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China: Using AI for social control

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From Jonah Goldberg at Townhall:

China made it official: By 2020, the government will fully implement a “social credit score” system that will use artificial intelligence and facial recognition technology to monitor, reward and punish virtually every kind of activity based upon ideological criteria — chiefly, loyalty to the state.

It doesn’t take a science-fiction writer to imagine where these trends can go. Right now, the decisions made about the rebellious driver and little Alfie are being made by humans. But will that always be the case? AI systems can send people to jail and make decisions about withholding care quite easily. Just ask the Chinese. Indeed, the humans making these decisions are just following the legal and bureaucratic equivalent of algorithms anyway. More.

This is a far more likely and far more serious problem than fears that AI instruments will acquire personalities. Think about it: We must persuade human beings to spend their lives on boring surveillance and control of the lives of others. But there is no such problem with technologies that do not have lives anyway. Under the right conditions, they will multiply like weeds. And the personalities behind them are not artificial entities but the usual suspects.

See also: The AI revolution has not happened yet. Probably never will, actually.

Experts slam EU proposal to grant personhood to intelligent machines

Aw, Facebook, quit blaming AI for your goofs and shady practices One thing to be said for granting personhood to intelligent machines is that we could then blame them for things that go wrong.

and

Why the brain still beats the computer, even from a naturalist perspective

6 Replies to “China: Using AI for social control

  1. 1

    Remember when Paul Ehrlich wrote “The Population Bomb” in 1968 that said we were all running out of resources, and by 2000 the Chinese would be eating each other to survive? Yeah, the guy who his bet with Julian Simon https://en.wikipedia.org/wiki/Simon%E2%80%93Ehrlich_wager
    And why are the doomsayers always wrong? Because they don’t understand the creativity of the human soul. Actually, they don’t believe in souls either.

    Well, the Chinese believed Ehrlich, and instituted a 1-child policy for 50 years. It hasn’t exactly turned out well for them, and now they are backtracking and “permitting” families of 2 or 3. It might be too late. As one sociologist put it, “Japan got rich before it got old, China will get old before it gets rich.” The demographic problem, of course, is that the working population has to take care of the ever-enlarging, aging, non-working population.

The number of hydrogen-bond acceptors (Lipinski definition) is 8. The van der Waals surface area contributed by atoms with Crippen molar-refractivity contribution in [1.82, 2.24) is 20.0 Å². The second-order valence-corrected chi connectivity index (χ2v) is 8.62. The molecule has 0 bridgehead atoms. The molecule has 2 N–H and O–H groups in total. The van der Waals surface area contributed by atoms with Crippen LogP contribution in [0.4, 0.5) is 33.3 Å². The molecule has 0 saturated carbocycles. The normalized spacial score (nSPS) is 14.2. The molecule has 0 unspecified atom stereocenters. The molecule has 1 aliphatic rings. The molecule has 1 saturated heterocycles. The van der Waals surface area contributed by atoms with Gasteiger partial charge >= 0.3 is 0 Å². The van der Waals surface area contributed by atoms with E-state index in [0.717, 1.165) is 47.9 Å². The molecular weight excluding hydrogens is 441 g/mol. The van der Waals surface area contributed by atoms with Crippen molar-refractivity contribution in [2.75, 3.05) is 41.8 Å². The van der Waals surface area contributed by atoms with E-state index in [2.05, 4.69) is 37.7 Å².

Now China is reading all the AI propaganda that robots will be sentient and therefore make trustworthy guardians of the teeming masses. So the question now becomes, “Will China lose its soul before it dies, or die before it loses its soul?”

  2. 2
    LocalMinimum says:

    Interesting. Things like blacklists will be far more practical back here in the “free world”, even. The current problem with such operations/networks is the larger the scale of implementation, the more operator/conspirators you bring in to the web and the leakier it gets. Fully automated, it need not be communicated beyond whatever powerful social minority conceived it; even while having the whole industry building the apparatus, provided you properly subcontracted and they properly black boxed the components.

  3. 3
    Allan Keith says:

    Interesting and scary at the same time. We already use AI (or computer algorithms at least) to monitor phone and internet communication for key words and phrases. Get flagged using one of these can put you on the no-fly list and on the list for further surveillance.

    And with every instance of some nut-job posting something on social media shortly before killing a bunch of people, society clamours for more surveillance.

  4. 4
    ET says:

    Interesting and scary at the same time.

    Just like China. 🙂

  5. 5
    Allan Keith says:

    ET,

    Just like China.

    I’ve been there a couple times recently. I found it very safe and everyone I met was very friendly.

  6. 6
    ET says:

    Global threat, Allan

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